Carol Shaw was the first female developer Atari hired. She is best known for designing and programming River Raid for the Atari 2600 at Activision. She says never got the sense that the games she made were for one gender or another, and there was never a mandate from higher-ups to target a certain audience. When she interviewed for the job, she didn't believe she was at any disadvantage because she was a woman, nor did she feel that video games were the realm of men. She knew not many women held bachelor's and master's degrees in computer science and engineering, but she held both. She was qualified to do the job, and that was that. "We never really discussed who our target demographic was," she says. "We didn't discuss gender or age. We just did games we thought would be fun."
The only time Shaw remembers the subject of gendering games coming up was when, Ray Kassar, who would later become president and CEO of Atari, remarked, "Gee, now that Atari has a female game designer, she can do interior decorating and cosmetic color-matching games!" He laughed. Shaw rolled her eyes. When Kassar left the room, her fellow game developers turned to her: "Don't pay attention to him," they said. "Just do whatever you want."
So cool. Tom is a great guy, one of our old Amazon editors, and a Jeopardy! superhero. If you're looking for a bookie gift this holiday, you can't go wrong picking it up.
I voted for Seattle districts and I like the potentially democratizing effects (like the financial bar will be much lower for candidates)—but whoa, I have no idea why they drew the lines in my neighborhood the way they did!
Sure, somebody has to be on the edge, but why not put the border south of the stadiums? Or anywhere that's doesn't have so much residential. Right now, Zeitgeist is allied with Georgetown and Ranier Beach, while across Jackson, Caffe Umbria is pals with Magnolia and QA. Wha? That doesn't seem good for the neighborhood.
Next stop Skynet. And: how is it that this will roll out before the 99 tunnel is done?
A really informative write-up on fair use from the always great Waxy.
Every once in a long while, Buzzfeed proves it's still worth checking:
And it's the anchovies who lose. I suspect conspiracy.
Ms. Black said that for the first time this year — she has studied whales here since 1986, specializing in orcas — she has seen evidence that the humpbacks are feeding cooperatively with groups of thousands of sea lions. The sea lions dive simultaneously, surfacing a few minutes later. They herd the anchovies into tight balls, called bait balls, and the whales scoop them up, several hundred in a mouthful. Food is plentiful enough that the giant cetaceans — an adult male humpback measures 45 to 50 feet in length, Ms. Black said, and weighs a ton per foot — can afford to take breaks to play.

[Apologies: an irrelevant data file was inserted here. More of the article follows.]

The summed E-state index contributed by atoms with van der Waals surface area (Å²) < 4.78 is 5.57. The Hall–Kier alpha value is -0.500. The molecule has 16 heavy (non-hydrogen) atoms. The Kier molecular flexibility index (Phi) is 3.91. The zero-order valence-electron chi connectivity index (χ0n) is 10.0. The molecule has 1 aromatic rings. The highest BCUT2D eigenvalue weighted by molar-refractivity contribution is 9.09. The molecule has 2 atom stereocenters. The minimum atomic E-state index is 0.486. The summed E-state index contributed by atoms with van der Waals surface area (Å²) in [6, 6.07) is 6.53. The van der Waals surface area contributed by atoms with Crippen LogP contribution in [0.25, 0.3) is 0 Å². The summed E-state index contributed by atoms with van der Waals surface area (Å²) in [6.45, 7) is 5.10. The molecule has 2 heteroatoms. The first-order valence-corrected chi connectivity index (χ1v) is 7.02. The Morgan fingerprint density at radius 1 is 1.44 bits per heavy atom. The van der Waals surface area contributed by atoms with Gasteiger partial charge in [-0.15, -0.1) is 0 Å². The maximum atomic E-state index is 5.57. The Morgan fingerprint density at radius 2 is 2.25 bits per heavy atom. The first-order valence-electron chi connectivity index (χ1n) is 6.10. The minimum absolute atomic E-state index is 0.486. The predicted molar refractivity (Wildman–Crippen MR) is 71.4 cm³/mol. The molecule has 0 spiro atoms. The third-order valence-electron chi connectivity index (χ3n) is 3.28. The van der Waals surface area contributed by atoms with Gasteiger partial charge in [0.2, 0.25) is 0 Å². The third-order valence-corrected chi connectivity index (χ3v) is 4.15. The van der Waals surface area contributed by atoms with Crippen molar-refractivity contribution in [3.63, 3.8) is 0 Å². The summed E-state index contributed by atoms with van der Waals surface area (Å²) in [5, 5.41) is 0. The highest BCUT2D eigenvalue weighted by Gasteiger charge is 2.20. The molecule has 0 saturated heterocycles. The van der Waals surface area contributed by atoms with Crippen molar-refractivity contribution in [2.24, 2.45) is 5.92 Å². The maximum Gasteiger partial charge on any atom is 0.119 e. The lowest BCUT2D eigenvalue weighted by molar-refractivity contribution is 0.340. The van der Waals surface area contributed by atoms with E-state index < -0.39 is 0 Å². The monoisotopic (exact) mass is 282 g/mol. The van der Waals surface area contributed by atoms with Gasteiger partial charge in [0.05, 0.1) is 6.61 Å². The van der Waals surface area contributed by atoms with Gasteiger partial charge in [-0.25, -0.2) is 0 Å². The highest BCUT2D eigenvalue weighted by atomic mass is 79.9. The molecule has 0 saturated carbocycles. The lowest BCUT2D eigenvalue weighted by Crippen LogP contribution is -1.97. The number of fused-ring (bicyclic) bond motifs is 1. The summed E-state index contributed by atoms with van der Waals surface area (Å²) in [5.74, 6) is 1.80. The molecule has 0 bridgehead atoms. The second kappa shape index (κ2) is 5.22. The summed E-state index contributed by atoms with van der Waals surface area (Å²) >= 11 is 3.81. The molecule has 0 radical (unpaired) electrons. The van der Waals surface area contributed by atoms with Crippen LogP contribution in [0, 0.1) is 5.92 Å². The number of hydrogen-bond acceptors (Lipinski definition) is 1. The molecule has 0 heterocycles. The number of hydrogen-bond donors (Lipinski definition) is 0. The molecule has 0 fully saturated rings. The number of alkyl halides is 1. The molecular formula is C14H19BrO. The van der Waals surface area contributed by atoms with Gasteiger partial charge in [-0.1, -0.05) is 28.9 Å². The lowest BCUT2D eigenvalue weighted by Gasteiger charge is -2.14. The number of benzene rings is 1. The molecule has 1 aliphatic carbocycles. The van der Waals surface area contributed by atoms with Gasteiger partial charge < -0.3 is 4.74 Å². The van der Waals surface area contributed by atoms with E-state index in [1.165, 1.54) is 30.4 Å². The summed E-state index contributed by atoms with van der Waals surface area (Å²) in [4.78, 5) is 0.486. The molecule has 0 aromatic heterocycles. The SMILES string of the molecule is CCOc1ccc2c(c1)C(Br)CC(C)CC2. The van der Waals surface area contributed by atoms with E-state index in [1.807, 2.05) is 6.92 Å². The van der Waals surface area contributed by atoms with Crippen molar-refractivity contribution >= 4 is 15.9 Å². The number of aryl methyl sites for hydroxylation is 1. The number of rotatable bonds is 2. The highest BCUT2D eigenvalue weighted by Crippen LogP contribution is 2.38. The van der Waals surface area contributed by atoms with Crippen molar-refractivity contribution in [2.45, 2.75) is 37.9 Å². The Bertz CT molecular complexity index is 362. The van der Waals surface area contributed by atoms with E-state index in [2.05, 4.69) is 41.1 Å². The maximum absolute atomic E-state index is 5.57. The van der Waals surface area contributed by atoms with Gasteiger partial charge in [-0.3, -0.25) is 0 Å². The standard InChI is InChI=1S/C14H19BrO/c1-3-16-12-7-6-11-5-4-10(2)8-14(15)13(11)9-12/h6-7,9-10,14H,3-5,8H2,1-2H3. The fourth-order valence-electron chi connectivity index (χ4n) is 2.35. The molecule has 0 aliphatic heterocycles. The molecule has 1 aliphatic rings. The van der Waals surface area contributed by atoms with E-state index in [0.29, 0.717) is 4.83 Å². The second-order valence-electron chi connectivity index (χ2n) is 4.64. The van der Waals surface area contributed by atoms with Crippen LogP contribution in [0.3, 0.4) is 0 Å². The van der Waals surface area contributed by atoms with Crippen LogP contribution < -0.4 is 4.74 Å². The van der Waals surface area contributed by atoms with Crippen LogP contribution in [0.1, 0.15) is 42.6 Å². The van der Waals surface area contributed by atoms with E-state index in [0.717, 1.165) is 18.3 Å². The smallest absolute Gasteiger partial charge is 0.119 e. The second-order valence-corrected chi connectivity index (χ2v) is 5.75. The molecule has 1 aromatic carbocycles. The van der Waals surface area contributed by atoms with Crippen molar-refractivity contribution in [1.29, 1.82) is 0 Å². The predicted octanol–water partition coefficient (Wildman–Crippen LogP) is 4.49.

Thousands(!) of sea lions. Also, HA: "Foul-smelling whale breath occasionally permeated the air."
So helpful! Clearly there are some I should try here. My favorite, Evan Williams—recommended by an old Broadway liquor store sensei—is in the middle of the pack (and I likewise don't see *any* similarity to JD, which I have an aversion to):
5. Evan Williams. I couldn't figure out where to put this, so I just stuck it in the middle. On the one hand, EW is sometimes referred to as the poor man' s Jack Daniel's, which would make it the down-market version of something I detest. But although the packaging is similar and both are charcoal-filtered sour mashes, I don't taste a strong similarity. Jack, for better or worse, has a unique cinnamon and licorice profile, whereas Evan Williams tastes more mainstream, and many reputable sources cite it as their favorite cheap bourbon. Malt Advocate named it Best Buy Whiskey of the Year in 2003 and 2011, for chrissake.
Evan Williams has a good pedigree for the price, with five to seven years of barrel aging (the standard is three or four) and a respectable 86 proof. It's a straightforward bourbon that tastes like slightly medicinal cereal grains, which a lot of people either like or pretend to like because it makes them feel like a big strong man. Either way, Evan Williams is decent in my book and great in a lot of better books.
This is more fun than it should be—and it's what Silas will surely be doing after school.
This interview is kind of awful (man, never let visual artists do email interviews), but the pictures—of simulated environments where U.S. soldiers train to make hand-to-hand "personal kills"—are compelling. E.g.:
Don't get *too* excited (like, e.g., you can't zoom in and find the Longbottom Leaf grow fields), but this is a pretty cool Google map of Middle-earth. They call it an "experiment," but that doesn't seem like quite the right word for what's basically a Hobbit promotion. Now if only they would give people crowd-sourcing tools to nerd out and populate a real, full map—one that would let you zoom chronologically, too!
I think this is brilliant. I ordered one.
Or rather: BABY HEDGEHOGS! AND THEIR MOTHER! They look like unpainted minis.
Collected in a book, a few samples here. Oh, Golden Axe—and Tape World!
(found via the FB)
I.e., much more efficiently. See also, the right way to eat a banana. (Found via the FB.)
This so feels like a wondrous item in AD&D.